This morning, on day two of Backyards & Beyond, George Baker (retired Fire Chief out of Mashpee, MA) presented by refuting the common myth that "Big Wildfires Don't Just Happen in the West." Chief Baker also delivered a keynote address yesterday, so read the recap if you missed it. Today, he reviewed several significant wildfires that have occurred on the east side of the Mississippi, including what has happened since each fire and what steps, if any, have been taken to prevent another occurrence.
Eastern wildfires can affect larger numbers of people much quicker than some in the west will, due to the denser populations on this side of the country, so handling of them is much different than it is out west.The eastern wildfires Chief Baker covered were;
- Marlow-Stoddard Fire (New Hampshire, 1941)
- Cape Cod Fire (Massachusetts, 1946)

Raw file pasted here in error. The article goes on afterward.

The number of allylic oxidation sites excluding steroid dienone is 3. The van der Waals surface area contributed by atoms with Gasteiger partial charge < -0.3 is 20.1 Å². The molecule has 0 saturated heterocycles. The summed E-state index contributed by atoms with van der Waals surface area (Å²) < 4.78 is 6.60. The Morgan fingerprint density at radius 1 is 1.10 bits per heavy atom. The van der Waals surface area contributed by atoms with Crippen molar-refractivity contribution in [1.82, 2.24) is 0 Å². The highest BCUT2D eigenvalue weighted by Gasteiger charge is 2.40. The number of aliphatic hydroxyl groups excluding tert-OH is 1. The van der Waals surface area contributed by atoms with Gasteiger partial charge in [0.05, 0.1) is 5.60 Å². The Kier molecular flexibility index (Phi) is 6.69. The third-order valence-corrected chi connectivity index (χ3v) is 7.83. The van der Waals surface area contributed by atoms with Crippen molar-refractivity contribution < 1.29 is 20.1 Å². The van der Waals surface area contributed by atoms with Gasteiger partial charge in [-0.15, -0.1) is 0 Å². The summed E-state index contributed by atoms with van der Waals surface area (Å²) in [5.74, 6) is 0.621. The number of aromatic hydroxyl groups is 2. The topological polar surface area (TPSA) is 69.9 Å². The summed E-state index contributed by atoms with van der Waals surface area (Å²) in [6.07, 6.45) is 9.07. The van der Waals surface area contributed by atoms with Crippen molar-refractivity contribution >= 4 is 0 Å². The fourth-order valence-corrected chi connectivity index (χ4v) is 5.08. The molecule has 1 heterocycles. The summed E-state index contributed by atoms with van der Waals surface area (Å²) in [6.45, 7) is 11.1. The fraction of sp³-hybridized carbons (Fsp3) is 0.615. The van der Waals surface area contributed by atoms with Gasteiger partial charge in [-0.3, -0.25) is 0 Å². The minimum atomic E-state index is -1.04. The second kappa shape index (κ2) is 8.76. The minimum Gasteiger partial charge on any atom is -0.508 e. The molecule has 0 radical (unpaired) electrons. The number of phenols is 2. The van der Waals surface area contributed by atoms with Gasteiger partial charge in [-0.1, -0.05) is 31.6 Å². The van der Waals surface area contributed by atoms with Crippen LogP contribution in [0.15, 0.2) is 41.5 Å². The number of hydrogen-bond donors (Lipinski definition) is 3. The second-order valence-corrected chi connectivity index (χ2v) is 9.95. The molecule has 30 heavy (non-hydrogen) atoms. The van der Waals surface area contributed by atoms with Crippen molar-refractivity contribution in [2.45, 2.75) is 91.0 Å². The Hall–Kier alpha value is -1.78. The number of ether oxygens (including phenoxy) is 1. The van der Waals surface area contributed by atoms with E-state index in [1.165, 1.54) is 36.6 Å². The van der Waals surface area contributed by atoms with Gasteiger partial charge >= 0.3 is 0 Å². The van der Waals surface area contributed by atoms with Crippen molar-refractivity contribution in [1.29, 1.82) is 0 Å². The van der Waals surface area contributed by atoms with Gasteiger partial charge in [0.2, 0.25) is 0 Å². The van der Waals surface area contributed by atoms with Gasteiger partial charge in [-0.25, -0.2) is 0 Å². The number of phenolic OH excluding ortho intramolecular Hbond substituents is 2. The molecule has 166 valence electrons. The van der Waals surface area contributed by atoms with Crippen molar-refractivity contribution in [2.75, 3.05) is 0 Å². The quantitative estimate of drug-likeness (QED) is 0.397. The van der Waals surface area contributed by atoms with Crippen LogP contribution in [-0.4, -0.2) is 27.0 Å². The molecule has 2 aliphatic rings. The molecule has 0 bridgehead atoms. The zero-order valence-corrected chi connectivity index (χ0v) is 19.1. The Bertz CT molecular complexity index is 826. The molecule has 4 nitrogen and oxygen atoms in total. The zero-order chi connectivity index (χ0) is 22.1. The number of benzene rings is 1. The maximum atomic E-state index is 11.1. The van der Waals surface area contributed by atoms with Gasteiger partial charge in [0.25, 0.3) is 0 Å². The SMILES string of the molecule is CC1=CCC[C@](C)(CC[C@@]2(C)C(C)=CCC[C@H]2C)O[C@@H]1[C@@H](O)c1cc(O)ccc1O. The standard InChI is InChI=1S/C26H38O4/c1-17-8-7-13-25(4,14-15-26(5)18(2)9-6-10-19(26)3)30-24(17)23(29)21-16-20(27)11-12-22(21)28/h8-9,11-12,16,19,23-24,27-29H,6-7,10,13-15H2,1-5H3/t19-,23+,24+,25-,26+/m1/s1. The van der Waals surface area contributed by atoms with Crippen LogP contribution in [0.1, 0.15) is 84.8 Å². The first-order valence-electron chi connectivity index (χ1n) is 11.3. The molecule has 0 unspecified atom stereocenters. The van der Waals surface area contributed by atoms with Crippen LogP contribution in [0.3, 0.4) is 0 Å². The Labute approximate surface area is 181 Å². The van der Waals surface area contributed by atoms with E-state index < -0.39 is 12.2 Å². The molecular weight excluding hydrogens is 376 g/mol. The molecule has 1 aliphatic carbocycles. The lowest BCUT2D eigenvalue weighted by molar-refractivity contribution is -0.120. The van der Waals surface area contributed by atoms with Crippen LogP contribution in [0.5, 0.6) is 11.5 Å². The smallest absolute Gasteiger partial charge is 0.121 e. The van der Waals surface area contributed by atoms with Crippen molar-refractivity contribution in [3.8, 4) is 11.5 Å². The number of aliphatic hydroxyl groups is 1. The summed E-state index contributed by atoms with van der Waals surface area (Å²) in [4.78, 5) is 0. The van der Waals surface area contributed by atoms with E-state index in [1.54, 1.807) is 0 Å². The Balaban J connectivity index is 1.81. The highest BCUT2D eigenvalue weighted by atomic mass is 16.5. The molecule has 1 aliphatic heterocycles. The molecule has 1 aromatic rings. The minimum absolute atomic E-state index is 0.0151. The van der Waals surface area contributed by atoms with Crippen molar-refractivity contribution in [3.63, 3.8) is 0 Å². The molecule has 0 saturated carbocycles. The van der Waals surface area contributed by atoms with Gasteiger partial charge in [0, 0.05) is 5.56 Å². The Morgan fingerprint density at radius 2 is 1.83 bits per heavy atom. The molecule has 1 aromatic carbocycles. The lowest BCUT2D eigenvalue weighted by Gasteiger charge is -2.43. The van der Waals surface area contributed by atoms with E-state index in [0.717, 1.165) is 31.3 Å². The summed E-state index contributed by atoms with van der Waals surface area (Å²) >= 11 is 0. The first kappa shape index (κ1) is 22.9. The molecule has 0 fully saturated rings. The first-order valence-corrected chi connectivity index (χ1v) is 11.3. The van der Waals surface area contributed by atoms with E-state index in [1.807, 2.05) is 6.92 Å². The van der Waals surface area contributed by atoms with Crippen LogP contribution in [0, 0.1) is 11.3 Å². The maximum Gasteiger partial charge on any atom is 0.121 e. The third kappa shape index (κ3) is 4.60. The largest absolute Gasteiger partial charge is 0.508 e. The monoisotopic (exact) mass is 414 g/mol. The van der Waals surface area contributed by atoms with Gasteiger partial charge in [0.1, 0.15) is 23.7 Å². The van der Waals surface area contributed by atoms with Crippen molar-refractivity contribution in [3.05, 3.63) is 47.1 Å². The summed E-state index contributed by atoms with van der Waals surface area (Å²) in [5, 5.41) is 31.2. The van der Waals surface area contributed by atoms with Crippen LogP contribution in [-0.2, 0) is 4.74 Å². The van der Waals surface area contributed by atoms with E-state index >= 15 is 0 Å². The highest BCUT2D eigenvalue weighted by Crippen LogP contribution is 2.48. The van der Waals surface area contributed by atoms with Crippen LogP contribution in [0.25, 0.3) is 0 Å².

- Great Fires of 1947 (Acadia, Maine, 1947) which resulted in the formation of the Northeast Fire Protection Compact
- Mount Desert Island Fire (Maine, 1947)
- Sunrise Fire (Long Island, NY, 1995)
- Palm Coast Fire (Florida, 1998)
- Lateral West Fire (Great Dismal Swamp National Refuge, 2011) which lasted 111 days, and even Hurricane Irene didn't provide enough water to completely extinguish the fire
- Big Cypress National Preserve Fire (Florida, 2015)
Many eastern fires don't show up in the news because they are smaller, put out much quicker, and don't typically have hundred foot flames that make for great television. While we do have some large fires out east, sometimes, we may have 100 small fires at once, which also makes response challenging. So re-framing the message so everyone knows the east also has a wildfire problem, even if it is a bit different in characteristics than those of the west, and many times affects many, many more people. Wildfire risk reduction is therefore just as important in the east and should not be ignored.